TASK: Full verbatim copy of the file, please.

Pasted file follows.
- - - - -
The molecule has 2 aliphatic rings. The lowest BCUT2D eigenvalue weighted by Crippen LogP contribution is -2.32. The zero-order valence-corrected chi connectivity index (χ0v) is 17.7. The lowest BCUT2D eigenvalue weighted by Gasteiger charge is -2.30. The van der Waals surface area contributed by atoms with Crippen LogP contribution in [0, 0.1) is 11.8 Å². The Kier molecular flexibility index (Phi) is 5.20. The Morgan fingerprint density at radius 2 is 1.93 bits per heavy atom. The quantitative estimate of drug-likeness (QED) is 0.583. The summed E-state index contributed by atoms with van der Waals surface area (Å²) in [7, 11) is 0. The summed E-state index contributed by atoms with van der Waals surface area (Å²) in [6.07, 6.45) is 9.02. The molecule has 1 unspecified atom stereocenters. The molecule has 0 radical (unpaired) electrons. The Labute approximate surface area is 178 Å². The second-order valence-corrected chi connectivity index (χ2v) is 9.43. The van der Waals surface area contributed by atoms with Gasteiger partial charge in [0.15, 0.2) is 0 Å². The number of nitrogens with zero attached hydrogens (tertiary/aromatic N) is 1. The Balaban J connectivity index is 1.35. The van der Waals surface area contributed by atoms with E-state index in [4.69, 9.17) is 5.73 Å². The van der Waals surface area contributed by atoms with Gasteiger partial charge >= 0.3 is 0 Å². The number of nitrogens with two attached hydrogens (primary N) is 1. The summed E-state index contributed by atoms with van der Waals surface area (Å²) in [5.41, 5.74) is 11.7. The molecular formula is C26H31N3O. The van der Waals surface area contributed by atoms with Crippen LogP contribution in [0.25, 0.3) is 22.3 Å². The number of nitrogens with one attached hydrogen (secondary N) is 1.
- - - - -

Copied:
The molecule has 2 aliphatic rings. The lowest BCUT2D eigenvalue weighted by Crippen LogP contribution is -2.32. The zero-order valence-corrected chi connectivity index (χ0v) is 17.7. The lowest BCUT2D eigenvalue weighted by Gasteiger charge is -2.30. The van der Waals surface area contributed by atoms with Crippen LogP contribution in [0, 0.1) is 11.8 Å². The Kier molecular flexibility index (Phi) is 5.20. The Morgan fingerprint density at radius 2 is 1.93 bits per heavy atom. The quantitative estimate of drug-likeness (QED) is 0.583. The summed E-state index contributed by atoms with van der Waals surface area (Å²) in [7, 11) is 0. The summed E-state index contributed by atoms with van der Waals surface area (Å²) in [6.07, 6.45) is 9.02. The molecule has 1 unspecified atom stereocenters. The molecule has 0 radical (unpaired) electrons. The Labute approximate surface area is 178 Å². The second-order valence-corrected chi connectivity index (χ2v) is 9.43. The van der Waals surface area contributed by atoms with Gasteiger partial charge in [0.15, 0.2) is 0 Å². The number of nitrogens with zero attached hydrogens (tertiary/aromatic N) is 1. The Balaban J connectivity index is 1.35. The van der Waals surface area contributed by atoms with E-state index in [4.69, 9.17) is 5.73 Å². The van der Waals surface area contributed by atoms with Gasteiger partial charge >= 0.3 is 0 Å². The number of nitrogens with two attached hydrogens (primary N) is 1. The summed E-state index contributed by atoms with van der Waals surface area (Å²) in [5.41, 5.74) is 11.7. The molecular formula is C26H31N3O. The van der Waals surface area contributed by atoms with Crippen LogP contribution in [0.25, 0.3) is 22.3 Å². The number of nitrogens with one attached hydrogen (secondary N) is 1.